Book Review

In the Deep South, a Search for Queer Identity

Casey Parks’s “Diary of a Misfit” pieces together the elusive history of a Louisiana musician who spent all his life in a community that misgendered him.
Ana Miminoshvili

By Michelle Hart
August 28, 2022

DIARY OF A MISFIT: A Memoir and a Mystery, by Casey Parks

There was the elementary school gym teacher rumored to have been in a lesbian relationship with the woman who taught science. There was the hair stylist who flicked his wrist when he spoke and only half-hid hints of his nightlife in drag. There was the androgynous ticket-taker at the art museum who gave back a knowing glance, the softball player, the tween poet and painter. There was Matthew Shepard.

Figures like these frequently populate (and sometimes haunt) the childhoods of L.G.B.T.Q. people, our first brushes with queerness, those “Ring of Keys” moments when we recognized the obfuscated parts of ourselves in someone else. These individuals make up a kind of constructed mythology for us; our own stories are so often an assemblage of the tales — cautionary and celebratory — that came before. They’re embodied intimations of who we could become.

For the author and journalist Casey Parks, there was the short-haired church singer; the preteen babysitter whose adolescent expressions of inchoate desire got her excised from their dee

But the figure who looms largest in Parks’s expansive reported memoir, “Diary of a Misfit,” is someone the author never actually met or saw in person.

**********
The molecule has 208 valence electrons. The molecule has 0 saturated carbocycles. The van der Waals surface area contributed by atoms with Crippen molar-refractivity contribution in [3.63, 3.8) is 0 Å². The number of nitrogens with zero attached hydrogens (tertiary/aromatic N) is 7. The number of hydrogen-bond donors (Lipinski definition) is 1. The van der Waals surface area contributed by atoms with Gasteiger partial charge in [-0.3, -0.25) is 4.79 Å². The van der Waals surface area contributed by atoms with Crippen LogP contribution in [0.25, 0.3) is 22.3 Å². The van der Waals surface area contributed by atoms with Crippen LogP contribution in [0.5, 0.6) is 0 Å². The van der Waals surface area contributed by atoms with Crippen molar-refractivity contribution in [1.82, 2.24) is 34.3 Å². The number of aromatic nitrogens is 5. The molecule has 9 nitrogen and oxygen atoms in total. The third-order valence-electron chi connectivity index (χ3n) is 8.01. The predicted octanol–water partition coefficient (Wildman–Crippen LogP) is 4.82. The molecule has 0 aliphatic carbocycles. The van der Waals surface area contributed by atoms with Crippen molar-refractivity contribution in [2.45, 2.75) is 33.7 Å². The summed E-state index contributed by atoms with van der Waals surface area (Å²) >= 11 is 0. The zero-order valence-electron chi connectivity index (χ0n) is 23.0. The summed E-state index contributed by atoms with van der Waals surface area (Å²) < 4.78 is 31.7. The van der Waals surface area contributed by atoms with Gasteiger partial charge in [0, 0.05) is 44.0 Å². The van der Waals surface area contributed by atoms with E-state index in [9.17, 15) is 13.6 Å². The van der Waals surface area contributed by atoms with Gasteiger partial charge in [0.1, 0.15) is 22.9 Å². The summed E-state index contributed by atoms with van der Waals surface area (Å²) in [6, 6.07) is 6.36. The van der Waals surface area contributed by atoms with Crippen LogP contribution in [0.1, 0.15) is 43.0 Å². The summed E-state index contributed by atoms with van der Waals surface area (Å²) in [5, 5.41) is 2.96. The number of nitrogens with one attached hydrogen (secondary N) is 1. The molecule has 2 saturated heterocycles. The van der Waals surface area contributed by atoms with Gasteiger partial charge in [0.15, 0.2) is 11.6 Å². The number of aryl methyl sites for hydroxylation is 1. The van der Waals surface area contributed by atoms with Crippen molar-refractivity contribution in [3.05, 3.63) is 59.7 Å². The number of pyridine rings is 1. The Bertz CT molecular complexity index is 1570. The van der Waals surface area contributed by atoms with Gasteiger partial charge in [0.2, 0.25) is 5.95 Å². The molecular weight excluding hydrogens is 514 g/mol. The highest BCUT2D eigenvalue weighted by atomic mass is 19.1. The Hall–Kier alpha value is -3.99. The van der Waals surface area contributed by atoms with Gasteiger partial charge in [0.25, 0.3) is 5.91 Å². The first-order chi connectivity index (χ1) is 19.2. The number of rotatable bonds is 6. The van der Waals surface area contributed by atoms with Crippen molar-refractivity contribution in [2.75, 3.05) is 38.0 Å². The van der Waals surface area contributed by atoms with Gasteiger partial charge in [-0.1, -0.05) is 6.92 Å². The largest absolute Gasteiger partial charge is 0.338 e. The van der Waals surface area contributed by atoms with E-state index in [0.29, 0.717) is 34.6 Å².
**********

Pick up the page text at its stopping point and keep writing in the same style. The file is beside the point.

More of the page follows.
In 2002, when Parks was in college, she kissed another girl for the first time. A few weeks later, in church back home in West Monroe, La., on Easter Sunday, she came out as gay to her mother, with whom she had always been close but who now reacted with shock and dismay. The teenage Parks tried to recant her revelation — “I’m going to date Richard from Blockbuster,” she pleaded. “He’s 6 foot 5, like Aidan in ‘Sex and the City.’” But her mother kept on crying. That is, until her mother, Parks’s grandmother, barged into the bathroom where this tearful exchange was taking place and admonished her daughter: “Some people eat hot dogs, and some people eat fish.” The message was: Get over it.

The source of her grandmother Louise’s ostensible progressivism, Parks discovered later that day, was someone she’d known in girlhood: “I grew up across the street from a woman who lived as a man,” she told her astonished granddaughter (“this was 2002, years before people began signing their emails with their pronouns”). This simple, almost cavalier admission became in many ways the inciting incident of Parks’s adulthood, a key to the latch of future happiness.

The person’s name was Roy. Louise had met him in the early ’50s, in her rural Louisiana hometown of Delhi (pronounced Dell-HIGH), on a road known locally as Hell Street. (The town’s only tourist attraction? A monument called Poverty Point.) He was a country singer and songwriter who played, Louise claimed, “the most beautiful music I ever heard.” For Louise, the lonesome daughter of day laborers who had recently left the swampy Mississippi farmstead she’d come to love, Roy was a kindred spirit, another lost soul. He’d play aching Hank Williams songs on his porch for the kids who lived on Hell Street. He was good-looking, hard-working, kept mostly to himself but radiated warmth. She eventually learned that Roy had been born Delois, a girl, but lived the rest of his life as a male. After Louise married and left Delhi, she lost track of Roy.